– YES Pink Room, Manchester –

Do Nothing

Do Nothing

Nothing says ‘ready for action’ like a frontman strolling on stage a good two minutes after his bandmates clutching two cans of Guinness. Chris Bailey, singer in Nottingham band Do Nothing, cuts a suave presence: nicely fitted suit, a couple of buttons undone on his crisp white shirt, hair floppy and foppish framing his face. Kind of Alex Turner x Bryan Ferry. There’s something very magnetic about him, it’s hard to pull your eyes away. He’s one of those frontmen who, as a member of the crowd, makes you feel like he’s always looking at you, staring into your soul as he sings and as you watch transfixed. Bailey is a very good front man, and Do Nothing are a very good band.

Like Squid, black midi, Black Country, New Road et al, Do Nothing have sold out Yes without even so much as a full length album out. They have two very good EPs and a handful of standalone singles to their name, and yet they have the swagger and confidence of a band with a number 1 album and some festival conquering buzz behind them. It must have been tough, a band who were just getting going as lockdown hit, but you would be hard pressed to tell that any of their momentum has stalled. They are tight, thrillingly so. The bassist and drummer seem telepathic, despite the fact that the drummer is actually a stand-in and isn’t a full member of the band. Kasper Sandstrom’s (superb name) guitar propels the band forward on spikes riffs, and then there is Bailey, alternating between a sing-talk monotone, a tuneful croon, and a rich yelp, hand and arm movements reminiscent of Jarvis Cocker. All this would be useless if they didn’t have The Tunes. And oh boy they have The Tunes. ‘Uber Alles’ kicks things off coolly, detuned guitars and superb turns of phrase like ‘it’s just one big reach around, part of the service’. ‘Rolex’, all switching time signatures, post punk guitars and talk of ‘Screaming Blue Bill’ is a twisting, flexing, jam of a song. ‘Contraband’ is an absolute delight, a bit Strokes-y in its guitars, Bailey telling us ‘I will not make any more mistakes, now that the world is watching’, and you know what, they just might be in a year’s time if they get the chance to slay big festival audiences.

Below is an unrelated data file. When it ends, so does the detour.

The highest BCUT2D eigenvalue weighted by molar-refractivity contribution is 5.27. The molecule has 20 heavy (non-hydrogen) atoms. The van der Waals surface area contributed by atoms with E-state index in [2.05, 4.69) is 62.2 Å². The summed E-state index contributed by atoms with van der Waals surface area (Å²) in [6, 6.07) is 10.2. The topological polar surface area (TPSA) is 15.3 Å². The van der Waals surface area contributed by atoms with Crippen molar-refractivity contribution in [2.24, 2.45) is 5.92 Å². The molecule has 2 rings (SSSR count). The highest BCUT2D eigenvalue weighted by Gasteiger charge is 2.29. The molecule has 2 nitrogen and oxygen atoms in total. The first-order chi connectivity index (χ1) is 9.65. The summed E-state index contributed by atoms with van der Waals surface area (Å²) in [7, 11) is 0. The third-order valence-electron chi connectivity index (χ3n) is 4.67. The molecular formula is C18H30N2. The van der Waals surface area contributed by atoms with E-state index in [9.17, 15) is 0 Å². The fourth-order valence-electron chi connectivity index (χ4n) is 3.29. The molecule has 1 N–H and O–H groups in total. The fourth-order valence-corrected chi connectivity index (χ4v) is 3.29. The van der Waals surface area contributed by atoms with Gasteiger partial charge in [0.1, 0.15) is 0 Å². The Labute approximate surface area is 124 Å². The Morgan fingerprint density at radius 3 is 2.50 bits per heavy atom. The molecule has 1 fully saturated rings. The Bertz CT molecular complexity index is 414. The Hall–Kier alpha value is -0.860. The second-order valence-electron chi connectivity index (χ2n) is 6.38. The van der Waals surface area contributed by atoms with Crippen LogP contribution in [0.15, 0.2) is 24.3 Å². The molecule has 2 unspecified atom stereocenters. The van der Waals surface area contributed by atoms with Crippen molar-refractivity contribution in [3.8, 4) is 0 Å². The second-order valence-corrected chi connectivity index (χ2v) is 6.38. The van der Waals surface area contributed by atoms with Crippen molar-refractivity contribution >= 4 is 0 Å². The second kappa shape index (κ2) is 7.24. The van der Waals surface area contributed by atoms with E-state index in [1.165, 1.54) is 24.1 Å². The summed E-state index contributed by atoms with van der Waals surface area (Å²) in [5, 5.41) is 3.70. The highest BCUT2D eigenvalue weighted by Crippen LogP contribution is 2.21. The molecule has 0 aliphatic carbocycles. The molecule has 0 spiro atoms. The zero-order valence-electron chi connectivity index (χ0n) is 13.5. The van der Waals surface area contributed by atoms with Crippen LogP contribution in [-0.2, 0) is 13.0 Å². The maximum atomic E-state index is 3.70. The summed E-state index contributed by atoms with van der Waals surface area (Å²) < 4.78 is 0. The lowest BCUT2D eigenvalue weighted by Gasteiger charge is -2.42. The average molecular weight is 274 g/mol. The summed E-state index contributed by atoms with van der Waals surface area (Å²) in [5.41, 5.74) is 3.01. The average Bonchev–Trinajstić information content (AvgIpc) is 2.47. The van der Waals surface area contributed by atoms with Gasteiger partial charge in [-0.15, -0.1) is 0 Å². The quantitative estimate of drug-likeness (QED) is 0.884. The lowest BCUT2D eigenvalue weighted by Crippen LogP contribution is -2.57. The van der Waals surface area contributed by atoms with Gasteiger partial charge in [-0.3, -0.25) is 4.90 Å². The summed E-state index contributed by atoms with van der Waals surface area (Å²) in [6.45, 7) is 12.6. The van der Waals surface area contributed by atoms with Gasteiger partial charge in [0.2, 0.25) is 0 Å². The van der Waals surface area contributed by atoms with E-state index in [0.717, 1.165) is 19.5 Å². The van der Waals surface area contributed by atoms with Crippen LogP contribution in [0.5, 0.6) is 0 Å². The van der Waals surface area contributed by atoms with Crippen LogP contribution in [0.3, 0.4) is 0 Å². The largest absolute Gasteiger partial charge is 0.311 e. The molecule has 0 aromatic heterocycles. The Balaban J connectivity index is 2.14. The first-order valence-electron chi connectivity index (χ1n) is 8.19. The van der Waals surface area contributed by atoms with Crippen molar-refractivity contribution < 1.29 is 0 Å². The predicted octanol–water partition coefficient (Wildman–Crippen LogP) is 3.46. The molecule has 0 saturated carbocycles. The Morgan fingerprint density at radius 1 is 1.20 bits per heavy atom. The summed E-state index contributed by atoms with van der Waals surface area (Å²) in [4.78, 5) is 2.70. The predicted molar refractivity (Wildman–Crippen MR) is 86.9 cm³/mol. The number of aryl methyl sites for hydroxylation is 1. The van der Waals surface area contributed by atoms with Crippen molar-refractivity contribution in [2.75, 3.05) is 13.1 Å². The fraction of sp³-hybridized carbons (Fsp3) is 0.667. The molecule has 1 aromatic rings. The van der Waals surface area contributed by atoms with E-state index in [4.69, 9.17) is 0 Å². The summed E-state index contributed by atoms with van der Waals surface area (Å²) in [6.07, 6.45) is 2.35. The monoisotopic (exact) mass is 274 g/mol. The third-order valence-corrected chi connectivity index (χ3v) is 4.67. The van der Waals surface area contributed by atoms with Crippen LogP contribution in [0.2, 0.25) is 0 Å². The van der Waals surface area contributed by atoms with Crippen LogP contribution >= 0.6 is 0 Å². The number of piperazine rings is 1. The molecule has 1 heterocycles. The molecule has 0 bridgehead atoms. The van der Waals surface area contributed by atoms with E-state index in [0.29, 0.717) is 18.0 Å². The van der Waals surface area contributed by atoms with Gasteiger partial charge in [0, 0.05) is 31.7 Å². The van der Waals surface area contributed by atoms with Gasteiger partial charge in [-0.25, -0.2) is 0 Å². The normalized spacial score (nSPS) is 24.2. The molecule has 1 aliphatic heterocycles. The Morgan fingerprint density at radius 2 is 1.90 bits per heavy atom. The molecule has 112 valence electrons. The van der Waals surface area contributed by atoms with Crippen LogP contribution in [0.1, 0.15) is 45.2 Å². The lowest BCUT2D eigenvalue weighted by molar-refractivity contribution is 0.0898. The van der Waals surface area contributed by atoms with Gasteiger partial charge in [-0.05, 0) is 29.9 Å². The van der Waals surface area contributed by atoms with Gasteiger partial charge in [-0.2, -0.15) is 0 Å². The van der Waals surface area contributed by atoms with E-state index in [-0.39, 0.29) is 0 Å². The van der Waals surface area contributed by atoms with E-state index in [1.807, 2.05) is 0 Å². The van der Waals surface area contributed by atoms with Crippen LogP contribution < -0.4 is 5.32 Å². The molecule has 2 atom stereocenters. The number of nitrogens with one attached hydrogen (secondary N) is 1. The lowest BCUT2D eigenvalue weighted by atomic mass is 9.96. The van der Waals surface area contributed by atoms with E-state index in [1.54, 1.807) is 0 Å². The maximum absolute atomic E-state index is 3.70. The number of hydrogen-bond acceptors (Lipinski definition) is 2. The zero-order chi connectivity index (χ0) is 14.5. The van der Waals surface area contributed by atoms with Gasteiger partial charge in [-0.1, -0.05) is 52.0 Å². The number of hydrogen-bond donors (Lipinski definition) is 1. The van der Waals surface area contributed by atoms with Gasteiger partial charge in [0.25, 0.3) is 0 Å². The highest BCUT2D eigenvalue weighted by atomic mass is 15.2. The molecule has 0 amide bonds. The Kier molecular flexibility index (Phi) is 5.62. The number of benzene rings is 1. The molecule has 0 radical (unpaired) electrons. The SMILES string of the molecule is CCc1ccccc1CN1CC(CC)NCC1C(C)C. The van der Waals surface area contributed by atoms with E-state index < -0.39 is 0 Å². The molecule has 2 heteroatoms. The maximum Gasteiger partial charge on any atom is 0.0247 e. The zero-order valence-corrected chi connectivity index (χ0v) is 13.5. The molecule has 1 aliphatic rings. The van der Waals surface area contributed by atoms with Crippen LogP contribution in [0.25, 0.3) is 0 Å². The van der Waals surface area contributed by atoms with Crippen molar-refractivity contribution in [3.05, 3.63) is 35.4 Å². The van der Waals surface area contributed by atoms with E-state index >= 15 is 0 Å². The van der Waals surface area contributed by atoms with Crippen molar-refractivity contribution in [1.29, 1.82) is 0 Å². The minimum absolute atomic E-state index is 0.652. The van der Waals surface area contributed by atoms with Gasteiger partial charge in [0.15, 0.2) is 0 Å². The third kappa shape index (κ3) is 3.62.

Then there’s ‘the hit’, the peak of Do Nothing’s current powers, the brilliant ‘LeBron James’. It is such a beast of a song, the bouncing baselines, the quotable lines (‘the results are in and it looks like everybody gets a big slice of nothing’ cutting through in the week after millions lost £20 of their weekly universal credit as a result of a callous, fucked up government), and it goes down an absolute storm. The taut, twisting coil of ‘Gangs’ finishes up the set, and the band are off, lights up, no encore, job done. They leave a sea of delighted grins strewn across the exiting crowd’s faces, all knowing they’ve seen the (re)start of something that’s going to grow and grow over the next year or so. Chris Bailey has left a lasting impression on me, I’m singing ‘I got all dressed up for nothing’ round and round in my dazzled head; Do Nothing are a very, very good band.

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